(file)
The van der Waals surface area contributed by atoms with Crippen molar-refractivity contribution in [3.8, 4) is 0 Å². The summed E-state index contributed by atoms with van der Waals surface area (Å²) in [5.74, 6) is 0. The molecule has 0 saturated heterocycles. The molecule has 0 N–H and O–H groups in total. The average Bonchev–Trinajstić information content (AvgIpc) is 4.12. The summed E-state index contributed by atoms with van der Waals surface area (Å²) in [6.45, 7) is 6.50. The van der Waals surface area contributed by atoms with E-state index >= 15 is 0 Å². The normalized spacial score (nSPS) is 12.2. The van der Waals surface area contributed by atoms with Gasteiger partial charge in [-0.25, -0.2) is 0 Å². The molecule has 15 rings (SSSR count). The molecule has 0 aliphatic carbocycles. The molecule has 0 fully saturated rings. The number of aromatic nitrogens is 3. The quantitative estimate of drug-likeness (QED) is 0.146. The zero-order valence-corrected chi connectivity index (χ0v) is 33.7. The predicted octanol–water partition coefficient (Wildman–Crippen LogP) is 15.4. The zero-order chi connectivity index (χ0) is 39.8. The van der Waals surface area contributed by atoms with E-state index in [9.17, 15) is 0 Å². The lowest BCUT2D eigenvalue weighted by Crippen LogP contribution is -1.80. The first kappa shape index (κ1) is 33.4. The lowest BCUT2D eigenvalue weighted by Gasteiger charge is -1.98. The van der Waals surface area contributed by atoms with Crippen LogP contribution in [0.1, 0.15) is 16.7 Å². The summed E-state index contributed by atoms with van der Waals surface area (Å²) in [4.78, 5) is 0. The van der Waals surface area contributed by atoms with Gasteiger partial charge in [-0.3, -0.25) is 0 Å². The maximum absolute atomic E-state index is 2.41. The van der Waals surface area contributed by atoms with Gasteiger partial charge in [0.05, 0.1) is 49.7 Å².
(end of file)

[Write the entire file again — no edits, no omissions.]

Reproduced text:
The van der Waals surface area contributed by atoms with Crippen molar-refractivity contribution in [3.8, 4) is 0 Å². The summed E-state index contributed by atoms with van der Waals surface area (Å²) in [5.74, 6) is 0. The molecule has 0 saturated heterocycles. The molecule has 0 N–H and O–H groups in total. The average Bonchev–Trinajstić information content (AvgIpc) is 4.12. The summed E-state index contributed by atoms with van der Waals surface area (Å²) in [6.45, 7) is 6.50. The van der Waals surface area contributed by atoms with E-state index >= 15 is 0 Å². The normalized spacial score (nSPS) is 12.2. The van der Waals surface area contributed by atoms with Gasteiger partial charge in [-0.25, -0.2) is 0 Å². The molecule has 15 rings (SSSR count). The molecule has 0 aliphatic carbocycles. The molecule has 0 fully saturated rings. The number of aromatic nitrogens is 3. The quantitative estimate of drug-likeness (QED) is 0.146. The zero-order valence-corrected chi connectivity index (χ0v) is 33.7. The predicted octanol–water partition coefficient (Wildman–Crippen LogP) is 15.4. The zero-order chi connectivity index (χ0) is 39.8. The van der Waals surface area contributed by atoms with E-state index in [9.17, 15) is 0 Å². The lowest BCUT2D eigenvalue weighted by Crippen LogP contribution is -1.80. The first kappa shape index (κ1) is 33.4. The lowest BCUT2D eigenvalue weighted by Gasteiger charge is -1.98. The van der Waals surface area contributed by atoms with Crippen LogP contribution in [0.1, 0.15) is 16.7 Å². The summed E-state index contributed by atoms with van der Waals surface area (Å²) in [4.78, 5) is 0. The van der Waals surface area contributed by atoms with Gasteiger partial charge in [-0.3, -0.25) is 0 Å². The maximum absolute atomic E-state index is 2.41. The van der Waals surface area contributed by atoms with Gasteiger partial charge in [0.05, 0.1) is 49.7 Å².